Many organizations continue to make the transition to skills-based talent practices. As talent practitioners think through the various aspects of this transition, I have curated this one-page summary—comprised of 10 questions and answers— from Deloitte's 101-page report, Building Tomorrow’s Skills-based Organization (SBO): Jobs Aren’t Working Anymore. The one page-summary addresses questions such as: How many organizations have successfully transitioned to being a SBO? How effective are organizations at classifying and organizing skills into a skills taxonomy or framework? What are the top three barriers business and HR executives cite as obstacles to skills-based talent practices? Which areas are organizations starting with when introducing skills-based talent practices? What is the best way to organize work beyond jobs, so that employees and their skills can flow more easily to the work where they are most needed? What tangible, practical things can organizations do to start their journey to a skills-based organization? The one-page summary includes the question, answer, page number from which the answer was sourced, and a link to the full report. If there are other questions you would like to see answered on skill-based talent practices, please submit them here, and I will address them in future issues of this newsletter.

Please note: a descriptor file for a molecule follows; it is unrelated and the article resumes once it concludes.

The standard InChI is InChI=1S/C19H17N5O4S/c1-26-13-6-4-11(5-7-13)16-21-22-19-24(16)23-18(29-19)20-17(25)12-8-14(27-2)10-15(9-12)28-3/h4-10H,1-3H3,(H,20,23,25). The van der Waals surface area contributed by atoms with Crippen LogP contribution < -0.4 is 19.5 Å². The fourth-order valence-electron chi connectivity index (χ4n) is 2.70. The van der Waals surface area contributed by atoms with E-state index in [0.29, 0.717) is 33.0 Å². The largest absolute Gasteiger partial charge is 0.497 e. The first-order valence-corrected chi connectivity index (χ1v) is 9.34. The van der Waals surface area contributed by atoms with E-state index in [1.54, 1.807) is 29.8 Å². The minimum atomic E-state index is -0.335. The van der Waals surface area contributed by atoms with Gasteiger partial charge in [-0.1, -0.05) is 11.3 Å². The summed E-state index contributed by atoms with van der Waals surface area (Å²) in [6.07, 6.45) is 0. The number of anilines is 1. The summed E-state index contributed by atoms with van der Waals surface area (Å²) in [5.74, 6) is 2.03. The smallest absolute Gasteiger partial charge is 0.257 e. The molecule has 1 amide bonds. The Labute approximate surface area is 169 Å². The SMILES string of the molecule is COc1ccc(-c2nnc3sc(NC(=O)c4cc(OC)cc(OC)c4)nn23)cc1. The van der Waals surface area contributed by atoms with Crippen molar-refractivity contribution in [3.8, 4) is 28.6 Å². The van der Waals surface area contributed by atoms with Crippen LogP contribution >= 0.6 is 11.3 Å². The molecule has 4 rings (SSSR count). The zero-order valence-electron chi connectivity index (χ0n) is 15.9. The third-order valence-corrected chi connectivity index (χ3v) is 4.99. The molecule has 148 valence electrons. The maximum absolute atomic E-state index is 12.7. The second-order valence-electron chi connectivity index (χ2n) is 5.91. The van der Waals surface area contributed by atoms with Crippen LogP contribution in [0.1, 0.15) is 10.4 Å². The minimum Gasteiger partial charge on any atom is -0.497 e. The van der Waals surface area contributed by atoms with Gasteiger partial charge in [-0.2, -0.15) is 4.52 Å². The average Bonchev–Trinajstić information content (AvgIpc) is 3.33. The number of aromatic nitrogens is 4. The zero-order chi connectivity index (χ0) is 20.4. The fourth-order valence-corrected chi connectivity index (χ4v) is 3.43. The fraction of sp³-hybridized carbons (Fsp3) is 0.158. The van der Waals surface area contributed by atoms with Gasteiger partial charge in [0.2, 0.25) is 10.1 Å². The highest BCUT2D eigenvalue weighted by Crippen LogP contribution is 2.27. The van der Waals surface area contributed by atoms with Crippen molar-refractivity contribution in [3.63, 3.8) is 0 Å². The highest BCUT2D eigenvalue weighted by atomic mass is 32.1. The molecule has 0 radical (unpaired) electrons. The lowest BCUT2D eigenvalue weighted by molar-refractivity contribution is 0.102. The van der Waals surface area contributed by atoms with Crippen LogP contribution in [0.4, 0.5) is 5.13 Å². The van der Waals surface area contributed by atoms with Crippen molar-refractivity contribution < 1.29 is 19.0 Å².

Pay transparency continues to be a hot workplace topic as various laws are enacted to increase the visibility of organizations’ pay practices. While there are varying levels of pay transparency—ranging from openly sharing information about an organization’s pay scales and compensation policies to allowing employees to see the pay of their co-workers—one goal of pay transparency is to promote greater fairness and equity in the workplace. This new article addresses empirical studies suggesting that pay transparency—while removing inequities—can have unintended and undesirable effects if not managed effectively. These potential impacts include: 1) lowering the overall compensation of the broader population of employees, even though it elevates pay for the inequitably underpaid, 2) pay that is flatter, more equal, and less performance-based, 3) top performers being more likely to exit, as they search for organizations more willing to reward their higher performance. With this as the backdrop, the authors note, “how transparency is enacted, therefore, is critical to ensuring that the organization and its employees all benefit from it.” HR leaders and their teams will need to think through how they help their organizations use pay transparency to generate greater fairness in pay while reducing its unintended impact on other important outcomes. As a bonus, you can also check out the HBR article, The Unintended Consequences of Pay Transparency.